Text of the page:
That winter, I was in Indiana visiting my grandparents and we went to a Christmas Eve service at their Methodist church. I had been to Methodist services before, but this was the first time I had done so after my newfound interest in Catholicism. Many familiar things were missing; most noticeably, there was no communion — even though it was Christmas Eve. When I returned home, I asked my Catholic mentor about this. “Let me put it this way,” he said, “the Catholic Church has Mass every day of the year except for Good Friday.”
A friend from the campaign days loaned me a copy of Brideshead Revisited by Evelyn Waugh and I eagerly read it. On many nights out drinking in the bars of Georgetown, one of my friends would often remark, “that’s very Brideshead” and I was curious to know why this book was so important to many of my Catholic friends. As I read, I did not at first understand what all the fuss was about, but the closing words made a lasting impression on me, which I often ponder:
…A small red flame – a beaten-copper lamp of deplorable design, relit before the beaten-copper doors of a tabernacle; the flame which the old knights saw from their tombs, which they saw put out; that flame burns again for other soldiers, far from home, farther, in heart, than Acre or Jerusalem. It could not have been lit but for the builders and the tragedians, and there I found it this morning, burning anew among the old stones.
The immutable “red flame”
I witnessed the entirety of the Catholic Mass for the first time at the wedding of the friend who had loaned me Brideshead Revisited. As I entered the Cathedral of St. Matthew, I was struck with awe at the richness and intricacy of the architecture and decorations. This was truly a holy place. I was the first to arrive, so I stood in a sort of reverie in the narthex, taking in this marvelous scene. I had never crossed myself with holy water before, but I did so then without even knowing the significance of this sacramental renewal of my baptism.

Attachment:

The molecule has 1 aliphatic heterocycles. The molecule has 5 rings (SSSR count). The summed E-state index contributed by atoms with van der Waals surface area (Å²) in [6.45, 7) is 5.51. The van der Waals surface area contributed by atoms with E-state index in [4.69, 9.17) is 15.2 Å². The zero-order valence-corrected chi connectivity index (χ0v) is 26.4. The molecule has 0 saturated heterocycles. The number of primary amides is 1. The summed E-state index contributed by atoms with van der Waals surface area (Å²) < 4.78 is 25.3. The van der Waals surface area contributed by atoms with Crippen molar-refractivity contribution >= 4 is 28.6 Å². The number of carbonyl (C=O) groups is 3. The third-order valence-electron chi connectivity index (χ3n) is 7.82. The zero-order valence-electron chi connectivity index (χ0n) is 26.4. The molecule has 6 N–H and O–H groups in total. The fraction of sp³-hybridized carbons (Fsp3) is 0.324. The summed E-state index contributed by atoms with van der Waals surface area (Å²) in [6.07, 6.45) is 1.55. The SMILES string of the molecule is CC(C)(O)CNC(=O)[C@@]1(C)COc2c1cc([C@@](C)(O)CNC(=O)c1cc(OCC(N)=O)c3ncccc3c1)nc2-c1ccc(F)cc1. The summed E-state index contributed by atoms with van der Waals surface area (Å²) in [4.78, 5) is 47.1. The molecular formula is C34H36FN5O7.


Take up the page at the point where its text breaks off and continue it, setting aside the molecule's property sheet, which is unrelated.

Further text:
One splendid evening on a back porch in summertime, I was discussing with a group of Catholic friends the difference between the Episcopalian and Catholic views of the Eucharist, which had been so thoroughly uninteresting to me so many years before. As my faith had reawakened, I desperately yearned to know what I really believed. My Catholic mentor, who had been so helpful in previous discussions, once again provided the missing piece that I needed to grow in my understanding. He asked, “What if at the Last Supper, Jesus performed a new kind of miracle? What if He, as the Son of God, created a new kind of food for us?” This was a revelation. By partaking of the Body and Blood of Christ, we nourish our bodies and souls in a way that no earthly food can ever do — and how hungry we are for this nourishment!
Right after the 2008 election, I met for the first time the woman who would later become my wife. She was Catholic, and after we started dating, she insisted that I start going to Mass with her every week. This was what I needed. Everything up to that time had prepared me to truly experience the Catholic Mass.